25 OCTOBER 1940, Page 2

Mr. Churchill to Frenchmen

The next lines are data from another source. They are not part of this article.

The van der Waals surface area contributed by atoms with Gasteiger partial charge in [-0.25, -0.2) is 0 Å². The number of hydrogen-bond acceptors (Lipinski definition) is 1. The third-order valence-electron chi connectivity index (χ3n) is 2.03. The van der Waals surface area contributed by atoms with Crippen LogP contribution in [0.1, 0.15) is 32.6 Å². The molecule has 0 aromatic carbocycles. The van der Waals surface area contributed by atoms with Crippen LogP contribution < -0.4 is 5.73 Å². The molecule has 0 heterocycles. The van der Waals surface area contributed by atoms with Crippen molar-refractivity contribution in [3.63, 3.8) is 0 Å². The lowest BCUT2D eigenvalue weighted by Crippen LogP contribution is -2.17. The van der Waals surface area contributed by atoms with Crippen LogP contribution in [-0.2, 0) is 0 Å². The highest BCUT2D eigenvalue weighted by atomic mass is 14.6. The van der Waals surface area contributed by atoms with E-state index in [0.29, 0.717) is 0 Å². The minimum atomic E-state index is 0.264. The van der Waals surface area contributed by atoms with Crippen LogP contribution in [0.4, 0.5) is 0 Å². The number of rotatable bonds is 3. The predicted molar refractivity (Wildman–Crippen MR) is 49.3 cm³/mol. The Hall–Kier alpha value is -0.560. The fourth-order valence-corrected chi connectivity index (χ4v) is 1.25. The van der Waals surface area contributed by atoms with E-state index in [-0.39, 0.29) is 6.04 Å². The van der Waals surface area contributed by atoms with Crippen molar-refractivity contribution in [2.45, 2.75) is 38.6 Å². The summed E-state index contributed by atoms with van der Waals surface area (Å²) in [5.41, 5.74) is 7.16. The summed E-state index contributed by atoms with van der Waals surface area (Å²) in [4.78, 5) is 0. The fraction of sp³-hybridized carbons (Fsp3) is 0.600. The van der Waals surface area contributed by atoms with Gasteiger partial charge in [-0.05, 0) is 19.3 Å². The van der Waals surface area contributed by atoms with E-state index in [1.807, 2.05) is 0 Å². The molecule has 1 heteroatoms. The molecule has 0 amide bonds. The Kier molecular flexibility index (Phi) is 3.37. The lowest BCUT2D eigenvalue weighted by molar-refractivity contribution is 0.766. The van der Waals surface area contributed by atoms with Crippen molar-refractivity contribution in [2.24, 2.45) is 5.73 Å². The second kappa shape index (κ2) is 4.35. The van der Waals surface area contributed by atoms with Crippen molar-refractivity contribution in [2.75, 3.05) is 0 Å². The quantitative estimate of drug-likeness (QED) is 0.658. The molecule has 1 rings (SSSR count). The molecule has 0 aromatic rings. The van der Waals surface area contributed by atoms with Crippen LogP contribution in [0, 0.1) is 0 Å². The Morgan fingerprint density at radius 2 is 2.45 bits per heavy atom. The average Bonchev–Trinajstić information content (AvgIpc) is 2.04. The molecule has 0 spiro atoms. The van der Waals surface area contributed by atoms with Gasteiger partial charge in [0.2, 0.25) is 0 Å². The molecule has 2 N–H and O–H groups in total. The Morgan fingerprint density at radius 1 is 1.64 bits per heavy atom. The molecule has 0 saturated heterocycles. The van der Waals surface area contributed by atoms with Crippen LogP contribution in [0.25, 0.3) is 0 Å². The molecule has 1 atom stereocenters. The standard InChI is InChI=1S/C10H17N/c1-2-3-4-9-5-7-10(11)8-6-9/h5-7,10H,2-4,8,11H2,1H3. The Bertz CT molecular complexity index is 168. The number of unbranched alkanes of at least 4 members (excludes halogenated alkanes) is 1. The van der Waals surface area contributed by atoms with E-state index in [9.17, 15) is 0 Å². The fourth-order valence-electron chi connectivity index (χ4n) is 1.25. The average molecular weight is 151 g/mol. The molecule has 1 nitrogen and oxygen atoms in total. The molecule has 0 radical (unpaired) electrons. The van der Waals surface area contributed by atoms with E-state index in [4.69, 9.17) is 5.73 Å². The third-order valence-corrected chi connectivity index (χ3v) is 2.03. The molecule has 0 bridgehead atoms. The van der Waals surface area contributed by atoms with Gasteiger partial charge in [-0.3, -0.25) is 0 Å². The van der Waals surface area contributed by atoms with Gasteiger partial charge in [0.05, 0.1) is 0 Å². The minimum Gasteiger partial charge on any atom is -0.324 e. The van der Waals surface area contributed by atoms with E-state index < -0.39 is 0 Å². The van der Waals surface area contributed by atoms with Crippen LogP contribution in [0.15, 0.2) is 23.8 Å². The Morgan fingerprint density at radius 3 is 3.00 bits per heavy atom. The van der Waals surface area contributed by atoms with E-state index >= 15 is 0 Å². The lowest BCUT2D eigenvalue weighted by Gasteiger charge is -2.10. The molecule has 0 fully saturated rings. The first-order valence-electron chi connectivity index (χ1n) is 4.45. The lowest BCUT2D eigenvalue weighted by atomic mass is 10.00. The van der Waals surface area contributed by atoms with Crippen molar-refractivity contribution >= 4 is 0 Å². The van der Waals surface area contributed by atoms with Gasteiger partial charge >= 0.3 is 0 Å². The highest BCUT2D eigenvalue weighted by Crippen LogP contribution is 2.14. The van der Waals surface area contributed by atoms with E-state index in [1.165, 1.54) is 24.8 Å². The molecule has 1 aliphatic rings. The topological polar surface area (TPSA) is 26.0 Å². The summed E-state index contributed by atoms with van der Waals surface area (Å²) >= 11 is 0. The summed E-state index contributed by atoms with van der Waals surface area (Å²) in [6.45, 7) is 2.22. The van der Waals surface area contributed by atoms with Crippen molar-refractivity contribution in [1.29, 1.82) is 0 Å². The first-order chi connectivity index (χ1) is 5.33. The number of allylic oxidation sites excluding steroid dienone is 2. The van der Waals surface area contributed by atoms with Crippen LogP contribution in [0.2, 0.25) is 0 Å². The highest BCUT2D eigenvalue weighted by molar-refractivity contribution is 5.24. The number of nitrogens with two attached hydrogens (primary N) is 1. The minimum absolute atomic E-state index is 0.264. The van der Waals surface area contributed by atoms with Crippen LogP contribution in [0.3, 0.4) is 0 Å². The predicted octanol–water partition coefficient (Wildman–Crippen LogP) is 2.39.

Frenchmen in occupied and unoccupied France and in the French Empire overseas will have heard with mingled feelings Mr. Churchill's address broadcast in their own language last Monday. Since the fall of their country they have been subjected to propaganda poured out upon them not only by the Germans but also by the Vichy Government, which has sought to justify itself and win the favour of the enemy by vilifying the British. Since they have also had ample opportunity not only to judge for themselves that the enemy plan the seizure of Alsace-Lorraine, Savoy, Nice and Corsica, but also the disinte- gration of their national life and culture. The French will gradually come to understand that British action against their warships was directed against Germany, and in the ultimate interest of themselves; and, for the rest, nothing will impress them so much as our steadfastness and success in the fight, and the assurance that this country is going on to the end, and that France will share in the benefits of victory. It must not be supposed that there is nothing the French can still do for the cause apart from that important work to which General de Gaulle has already set his hand. The General's work may be extended in the French Empire, and the more surely if Frenchmen overseas have the certainty of French sympathy at home. And even at home, under the eyes of the Germans, there are things that may be done—but on that, as Mr. Churchill says, Les oreilles ennemis nous ecoutent.